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Former Trump aide targets Black farmer debt relief with lawsuit

Stephen Miller says aid to disadvantaged minority farmers is 'discrimination' against whites

Stephen Miller, a former senior adviser to the Trump White House, is leading a legal challenge to the Biden administration over aid to minority farmers.
Stephen Miller, a former senior adviser to the Trump White House, is leading a legal challenge to the Biden administration over aid to minority farmers. (Tom Williams/CQ Roll Call file photo)

An organization led by former Trump White House adviser Stephen Miller is suing the Agriculture Department over the definition of socially disadvantaged farmers and ranchers that Congress used to create a $4 billion debt relief plan for minority farmers.

Republican opponents of the debt forgiveness plan that was included in a March pandemic recovery law had warned that excluding whites would lead to a lawsuit. Supporters of the debt forgiveness provisions acknowledged that a legal challenge was possible, but said forgiveness of 120 percent of debts was necessary to redress the cumulative effects of discrimination that limited opportunities for Black and other minority farmers to run or expand their operations.

The Agriculture Department is in the process of moving forward with the debt provisions and using $1 billion to expand and build the network of institutions and organizations to work with minority farmers.

[House panel leader vows end to ‘racial discrimination’ at USDA]

The department said it would continue its work while the lawsuit is pending.

“We are reviewing the complaint and working with the Department of Justice. During this review, we will continue to implement the debt relief to qualified socially disadvantaged borrowers in the American Rescue Plan Act,” a spokesperson said.

The lawsuit challenges Sections 1005 and 1006 of the pandemic relief law as unconstitutional for using a 1990 farm bill that defines socially disadvantaged agricultural producers as those “subjected to racial or ethnic prejudices because of their identity as a member of a group without regard to their individual qualities.” Producers who are African American, American Indian or Alaska Native, Hispanic or Asian or Pacific Islander are covered.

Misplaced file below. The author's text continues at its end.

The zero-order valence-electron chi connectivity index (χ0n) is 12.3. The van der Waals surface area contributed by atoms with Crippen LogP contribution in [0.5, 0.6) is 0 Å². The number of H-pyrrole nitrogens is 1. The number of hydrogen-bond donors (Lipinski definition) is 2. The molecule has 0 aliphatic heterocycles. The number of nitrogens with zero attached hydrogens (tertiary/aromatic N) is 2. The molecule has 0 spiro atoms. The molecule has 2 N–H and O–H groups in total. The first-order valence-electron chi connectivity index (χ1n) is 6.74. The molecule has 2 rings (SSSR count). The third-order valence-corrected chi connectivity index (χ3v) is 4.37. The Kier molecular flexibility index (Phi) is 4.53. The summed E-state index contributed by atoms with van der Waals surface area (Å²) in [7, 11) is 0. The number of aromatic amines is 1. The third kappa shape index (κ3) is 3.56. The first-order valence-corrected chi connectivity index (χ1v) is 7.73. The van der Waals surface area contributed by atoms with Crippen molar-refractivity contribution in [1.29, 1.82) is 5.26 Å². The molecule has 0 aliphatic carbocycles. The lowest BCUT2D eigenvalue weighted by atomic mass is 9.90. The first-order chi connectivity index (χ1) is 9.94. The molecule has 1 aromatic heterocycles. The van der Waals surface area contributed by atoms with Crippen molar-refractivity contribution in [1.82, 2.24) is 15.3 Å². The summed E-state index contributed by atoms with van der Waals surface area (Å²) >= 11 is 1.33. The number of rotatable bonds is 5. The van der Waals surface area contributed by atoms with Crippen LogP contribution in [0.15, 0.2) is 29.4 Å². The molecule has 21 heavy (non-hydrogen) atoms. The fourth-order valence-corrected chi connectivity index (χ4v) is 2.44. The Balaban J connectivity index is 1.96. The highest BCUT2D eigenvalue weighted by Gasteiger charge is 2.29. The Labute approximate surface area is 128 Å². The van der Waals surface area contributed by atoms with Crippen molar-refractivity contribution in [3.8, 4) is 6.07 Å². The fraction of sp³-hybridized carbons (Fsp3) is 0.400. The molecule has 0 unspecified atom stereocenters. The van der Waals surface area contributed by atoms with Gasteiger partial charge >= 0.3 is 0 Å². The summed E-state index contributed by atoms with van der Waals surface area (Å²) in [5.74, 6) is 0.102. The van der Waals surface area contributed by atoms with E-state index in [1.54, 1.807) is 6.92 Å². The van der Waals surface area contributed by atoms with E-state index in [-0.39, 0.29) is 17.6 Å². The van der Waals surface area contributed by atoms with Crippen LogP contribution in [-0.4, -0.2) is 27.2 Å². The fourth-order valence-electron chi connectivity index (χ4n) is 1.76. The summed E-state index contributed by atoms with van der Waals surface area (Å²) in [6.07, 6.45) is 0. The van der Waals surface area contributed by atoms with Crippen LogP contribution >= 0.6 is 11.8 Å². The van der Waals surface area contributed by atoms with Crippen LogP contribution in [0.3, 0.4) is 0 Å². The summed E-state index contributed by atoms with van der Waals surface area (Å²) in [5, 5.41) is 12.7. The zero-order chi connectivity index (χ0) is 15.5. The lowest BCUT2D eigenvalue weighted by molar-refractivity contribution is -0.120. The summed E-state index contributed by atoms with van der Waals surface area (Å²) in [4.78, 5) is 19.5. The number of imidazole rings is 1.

America First Legal is providing the lawyer for the plaintiff, Texas Agriculture Commissioner Sid Miller, who is acting in his capacity as a farmer and rancher.

A 1992 revision to the definition added gender discrimination as a category under socially disadvantaged but the lawsuit does not address that version.

Stephen Miller, in a statement issued when the organization filed the lawsuit on Monday, quoted Martin Luther King Jr. and said the legal challenge was America First Legal’s effort to carry on the fight against discrimination.

“For this reason, AFL is filing a lawsuit today against the Biden Administration to prevent it from administering programs created under the American Rescue Plan Act that discriminate against American farmers and ranchers based upon the basis of race,” Miller said.

The plaintiff, Sid Miller, and the lawsuit argue that white ethnic groups such as the Irish and Jews that have experienced bias are unfairly excluded. The lawsuit also questions who would qualify as a racial minority since neither the law nor the Agriculture Department sets any thresholds for blood lineage.

In the lawsuit, Sid Miller says he has 2 percent Black ancestry, but would be denied debt relief because his lineage is largely white.

The lawsuit, which includes a copy of the March legislation, was filed in the U.S. District Court for the Northern District of Texas, Fort Worth division.

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